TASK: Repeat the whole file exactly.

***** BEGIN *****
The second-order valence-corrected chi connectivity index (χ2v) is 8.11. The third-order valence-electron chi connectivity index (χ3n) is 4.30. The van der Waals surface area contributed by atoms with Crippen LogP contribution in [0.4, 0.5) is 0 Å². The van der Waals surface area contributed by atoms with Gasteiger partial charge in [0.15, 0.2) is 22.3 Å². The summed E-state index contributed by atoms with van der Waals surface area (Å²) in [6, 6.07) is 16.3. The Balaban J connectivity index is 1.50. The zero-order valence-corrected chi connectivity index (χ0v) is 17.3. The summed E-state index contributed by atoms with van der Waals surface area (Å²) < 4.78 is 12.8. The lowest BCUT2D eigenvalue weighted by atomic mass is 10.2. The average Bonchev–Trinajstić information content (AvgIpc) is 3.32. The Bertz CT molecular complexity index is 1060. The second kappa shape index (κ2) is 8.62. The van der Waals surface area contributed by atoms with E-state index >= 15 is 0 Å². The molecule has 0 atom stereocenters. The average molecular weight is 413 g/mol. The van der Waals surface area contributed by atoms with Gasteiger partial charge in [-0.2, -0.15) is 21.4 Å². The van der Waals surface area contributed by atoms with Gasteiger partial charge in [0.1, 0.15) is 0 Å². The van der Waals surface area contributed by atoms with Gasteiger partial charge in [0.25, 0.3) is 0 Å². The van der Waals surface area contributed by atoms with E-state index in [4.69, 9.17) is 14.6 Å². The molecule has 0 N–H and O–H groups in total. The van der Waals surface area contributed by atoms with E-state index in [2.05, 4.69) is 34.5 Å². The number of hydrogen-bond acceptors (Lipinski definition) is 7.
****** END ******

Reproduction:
The second-order valence-corrected chi connectivity index (χ2v) is 8.11. The third-order valence-electron chi connectivity index (χ3n) is 4.30. The van der Waals surface area contributed by atoms with Crippen LogP contribution in [0.4, 0.5) is 0 Å². The van der Waals surface area contributed by atoms with Gasteiger partial charge in [0.15, 0.2) is 22.3 Å². The summed E-state index contributed by atoms with van der Waals surface area (Å²) in [6, 6.07) is 16.3. The Balaban J connectivity index is 1.50. The zero-order valence-corrected chi connectivity index (χ0v) is 17.3. The summed E-state index contributed by atoms with van der Waals surface area (Å²) < 4.78 is 12.8. The lowest BCUT2D eigenvalue weighted by atomic mass is 10.2. The average Bonchev–Trinajstić information content (AvgIpc) is 3.32. The Bertz CT molecular complexity index is 1060. The second kappa shape index (κ2) is 8.62. The van der Waals surface area contributed by atoms with E-state index >= 15 is 0 Å². The molecule has 0 atom stereocenters. The average molecular weight is 413 g/mol. The van der Waals surface area contributed by atoms with Gasteiger partial charge in [-0.2, -0.15) is 21.4 Å². The van der Waals surface area contributed by atoms with Gasteiger partial charge in [0.1, 0.15) is 0 Å². The van der Waals surface area contributed by atoms with Gasteiger partial charge in [0.25, 0.3) is 0 Å². The van der Waals surface area contributed by atoms with E-state index in [4.69, 9.17) is 14.6 Å². The molecule has 0 N–H and O–H groups in total. The van der Waals surface area contributed by atoms with E-state index in [2.05, 4.69) is 34.5 Å². The number of hydrogen-bond acceptors (Lipinski definition) is 7.